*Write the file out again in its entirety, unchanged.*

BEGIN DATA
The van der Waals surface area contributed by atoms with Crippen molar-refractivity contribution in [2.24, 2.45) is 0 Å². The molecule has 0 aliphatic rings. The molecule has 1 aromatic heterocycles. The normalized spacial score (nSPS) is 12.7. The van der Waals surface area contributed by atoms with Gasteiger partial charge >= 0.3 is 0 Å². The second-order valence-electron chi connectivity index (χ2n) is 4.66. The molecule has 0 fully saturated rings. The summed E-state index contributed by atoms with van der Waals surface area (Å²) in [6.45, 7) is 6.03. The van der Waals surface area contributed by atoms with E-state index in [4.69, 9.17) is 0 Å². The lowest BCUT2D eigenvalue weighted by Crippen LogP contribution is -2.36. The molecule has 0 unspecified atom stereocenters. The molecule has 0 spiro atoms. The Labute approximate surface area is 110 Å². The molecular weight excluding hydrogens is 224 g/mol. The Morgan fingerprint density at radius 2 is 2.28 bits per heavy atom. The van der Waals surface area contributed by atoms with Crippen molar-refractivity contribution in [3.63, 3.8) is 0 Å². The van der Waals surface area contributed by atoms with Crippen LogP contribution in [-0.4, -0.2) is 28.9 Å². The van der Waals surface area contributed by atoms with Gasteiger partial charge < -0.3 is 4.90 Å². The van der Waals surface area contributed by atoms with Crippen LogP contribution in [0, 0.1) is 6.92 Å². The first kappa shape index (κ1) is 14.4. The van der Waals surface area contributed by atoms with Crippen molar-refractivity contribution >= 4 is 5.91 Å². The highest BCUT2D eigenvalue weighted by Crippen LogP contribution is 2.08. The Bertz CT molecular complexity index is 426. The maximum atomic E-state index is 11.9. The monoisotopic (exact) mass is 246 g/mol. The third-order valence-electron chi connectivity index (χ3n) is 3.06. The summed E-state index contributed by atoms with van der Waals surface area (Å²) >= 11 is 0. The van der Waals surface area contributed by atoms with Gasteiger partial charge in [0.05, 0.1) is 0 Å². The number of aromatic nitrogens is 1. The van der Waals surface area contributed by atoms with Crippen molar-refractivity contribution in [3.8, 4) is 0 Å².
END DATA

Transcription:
The van der Waals surface area contributed by atoms with Crippen molar-refractivity contribution in [2.24, 2.45) is 0 Å². The molecule has 0 aliphatic rings. The molecule has 1 aromatic heterocycles. The normalized spacial score (nSPS) is 12.7. The van der Waals surface area contributed by atoms with Gasteiger partial charge >= 0.3 is 0 Å². The second-order valence-electron chi connectivity index (χ2n) is 4.66. The molecule has 0 fully saturated rings. The summed E-state index contributed by atoms with van der Waals surface area (Å²) in [6.45, 7) is 6.03. The van der Waals surface area contributed by atoms with E-state index in [4.69, 9.17) is 0 Å². The lowest BCUT2D eigenvalue weighted by Crippen LogP contribution is -2.36. The molecule has 0 unspecified atom stereocenters. The molecule has 0 spiro atoms. The Labute approximate surface area is 110 Å². The molecular weight excluding hydrogens is 224 g/mol. The Morgan fingerprint density at radius 2 is 2.28 bits per heavy atom. The van der Waals surface area contributed by atoms with Crippen molar-refractivity contribution in [3.63, 3.8) is 0 Å². The van der Waals surface area contributed by atoms with Crippen LogP contribution in [-0.4, -0.2) is 28.9 Å². The van der Waals surface area contributed by atoms with Gasteiger partial charge < -0.3 is 4.90 Å². The van der Waals surface area contributed by atoms with Crippen LogP contribution in [0, 0.1) is 6.92 Å². The first kappa shape index (κ1) is 14.4. The van der Waals surface area contributed by atoms with Crippen molar-refractivity contribution >= 4 is 5.91 Å². The highest BCUT2D eigenvalue weighted by Crippen LogP contribution is 2.08. The Bertz CT molecular complexity index is 426. The maximum atomic E-state index is 11.9. The monoisotopic (exact) mass is 246 g/mol. The third-order valence-electron chi connectivity index (χ3n) is 3.06. The summed E-state index contributed by atoms with van der Waals surface area (Å²) >= 11 is 0. The van der Waals surface area contributed by atoms with Gasteiger partial charge in [0.05, 0.1) is 0 Å². The number of aromatic nitrogens is 1. The van der Waals surface area contributed by atoms with Crippen molar-refractivity contribution in [3.8, 4) is 0 Å².